ChatGPT takes on a CENTURY Maths Test (Part 1)

Posted on 20th February 2023

Posted by Karen Lea

Estimated reading time: 8 minutes

Share:

We put ChatGPT through its mathematical paces to see how it performed on a variety of CENTURY’s maths questions from Functional Skills through to GCSE. In part one of this two-part series we will look at which questions ChatGPT aced and those it struggled with, and in part two we will explore how maths teachers can leverage generative AI technology to support teaching and learning in the classroom.

Much of the furore around ChatGPT has been based around educators’ fears that students will use it to cheat and teachers won’t be able to tell, potentially meaning the end of homework. However, we don’t think teachers need to start panicking just yet, especially those teaching maths.

Of the 20 questions we selected to test ChatGPT, 5 were too visually complicated to enter (read: they included diagrams). Figure 1 cannot be described simply without just actually answering the question. It may be possible with enough time and patience to explain the diagram in figure 2, but doing so would require as much (if not more) effort than just answering the question itself, which would render ChatGPT’s function as a shortcut relatively inert.

8 of the remaining 15 questions required our maths teachers to think carefully about how to prompt ChatGPT to answer the question effectively. Figure 3 shows a fairly simple example where the only requirement was to turn an image of a function machine into text. A more complicated example in figure 4 requires the user to work through the first part of the answer themselves before they can even enter the question into ChatGPT. The user must show some understanding of the method required to find the correct answer, in this case how scale drawings work. As educators this raises the question of whether the user is really using ChatGPT any differently than another piece of technology: the humble scientific calculator.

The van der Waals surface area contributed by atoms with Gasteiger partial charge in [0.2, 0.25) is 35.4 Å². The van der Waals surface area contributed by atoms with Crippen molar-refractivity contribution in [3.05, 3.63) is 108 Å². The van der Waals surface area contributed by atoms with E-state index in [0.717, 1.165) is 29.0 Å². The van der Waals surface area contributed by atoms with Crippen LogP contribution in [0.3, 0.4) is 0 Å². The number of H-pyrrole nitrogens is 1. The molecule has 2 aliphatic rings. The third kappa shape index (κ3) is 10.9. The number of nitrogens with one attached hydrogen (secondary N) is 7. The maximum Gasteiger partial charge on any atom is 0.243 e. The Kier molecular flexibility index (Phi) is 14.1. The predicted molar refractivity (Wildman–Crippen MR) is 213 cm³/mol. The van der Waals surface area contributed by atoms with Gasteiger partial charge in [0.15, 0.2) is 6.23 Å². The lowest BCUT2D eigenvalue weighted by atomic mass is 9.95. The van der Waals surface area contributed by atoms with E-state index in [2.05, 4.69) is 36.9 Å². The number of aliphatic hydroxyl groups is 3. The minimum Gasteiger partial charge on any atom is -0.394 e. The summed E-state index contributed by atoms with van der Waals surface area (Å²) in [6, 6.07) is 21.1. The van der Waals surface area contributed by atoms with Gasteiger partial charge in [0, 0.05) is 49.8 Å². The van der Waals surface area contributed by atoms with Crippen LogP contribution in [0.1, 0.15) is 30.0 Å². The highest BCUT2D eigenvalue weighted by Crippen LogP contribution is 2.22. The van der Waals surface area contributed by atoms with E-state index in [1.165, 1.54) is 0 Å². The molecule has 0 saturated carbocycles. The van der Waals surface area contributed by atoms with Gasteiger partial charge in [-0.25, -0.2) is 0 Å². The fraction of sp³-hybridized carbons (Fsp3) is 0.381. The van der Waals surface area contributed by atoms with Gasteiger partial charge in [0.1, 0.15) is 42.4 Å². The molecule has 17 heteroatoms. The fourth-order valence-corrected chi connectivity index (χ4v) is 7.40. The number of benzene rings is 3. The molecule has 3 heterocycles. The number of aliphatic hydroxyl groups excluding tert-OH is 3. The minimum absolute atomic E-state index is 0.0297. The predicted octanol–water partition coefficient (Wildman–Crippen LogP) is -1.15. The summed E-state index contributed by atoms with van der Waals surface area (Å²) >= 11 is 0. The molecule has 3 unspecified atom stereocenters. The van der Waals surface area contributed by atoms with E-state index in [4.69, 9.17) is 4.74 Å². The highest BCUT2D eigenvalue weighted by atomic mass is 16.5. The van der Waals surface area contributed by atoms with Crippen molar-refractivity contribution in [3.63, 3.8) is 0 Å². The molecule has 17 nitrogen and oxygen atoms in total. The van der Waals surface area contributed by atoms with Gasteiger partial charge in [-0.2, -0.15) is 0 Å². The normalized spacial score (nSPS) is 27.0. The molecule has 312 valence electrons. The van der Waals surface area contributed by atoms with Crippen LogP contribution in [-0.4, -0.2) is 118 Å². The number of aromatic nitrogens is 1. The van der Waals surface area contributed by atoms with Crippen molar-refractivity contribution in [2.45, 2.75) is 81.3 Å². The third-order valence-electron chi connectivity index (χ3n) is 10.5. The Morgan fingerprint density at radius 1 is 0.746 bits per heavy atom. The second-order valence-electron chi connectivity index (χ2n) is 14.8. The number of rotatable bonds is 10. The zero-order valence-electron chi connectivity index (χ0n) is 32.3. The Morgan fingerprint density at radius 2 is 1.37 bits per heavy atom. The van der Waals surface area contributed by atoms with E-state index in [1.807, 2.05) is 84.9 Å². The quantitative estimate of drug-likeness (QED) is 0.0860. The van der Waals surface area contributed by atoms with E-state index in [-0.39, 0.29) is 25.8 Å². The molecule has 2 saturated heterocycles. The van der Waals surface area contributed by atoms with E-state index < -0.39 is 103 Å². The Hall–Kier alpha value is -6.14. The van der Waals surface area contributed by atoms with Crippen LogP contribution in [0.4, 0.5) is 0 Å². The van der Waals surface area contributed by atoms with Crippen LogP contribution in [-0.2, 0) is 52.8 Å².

We found that ChatGPT needs help to understand some relatively simple maths questions. The average secondary school student would need to have a decent understanding of the topics themselves and do some of the work to prompt ChatGPT to give it the right answer. Entering the inputs to use ChatGPT to cheat is hard work for even the most industrious who would use it to avoid doing the work. And then we came to the next hurdle: even if you manage to input a complicated maths question in a way that should lead to an effective answer, ChatGPT makes errors.

That’s right: even when a user has inputted the appropriate prompts into the AI correctly, and even when the AI can demonstrate that it is using the information inputted correctly, the results are mixed. Often, the AI appeared to ‘understand’ the prompt it was given, but then tripped up on the comparatively simple arithmetic, as in figure 5. Interestingly, ChatGPT’s final answer (0.858) was eerily similar to the actual correct answer (0.855), which could be confusing at first glance. Those who would employ ChatGPT to cheat should be warned that it may give them plausible-looking answers that are still incorrect.

There will always be pupils who try to use new technology to create shortcuts and avoid work, but teachers can do what they have always done to detect disingenuous behaviour. Our analysis shows just copying and pasting the questions will not do, some level of interpretation and careful checking of answers is needed to make ChatGPT effective for maths. Any user trying to use it with minimal effort will find ChatGPT unable to provide the answers they are looking for.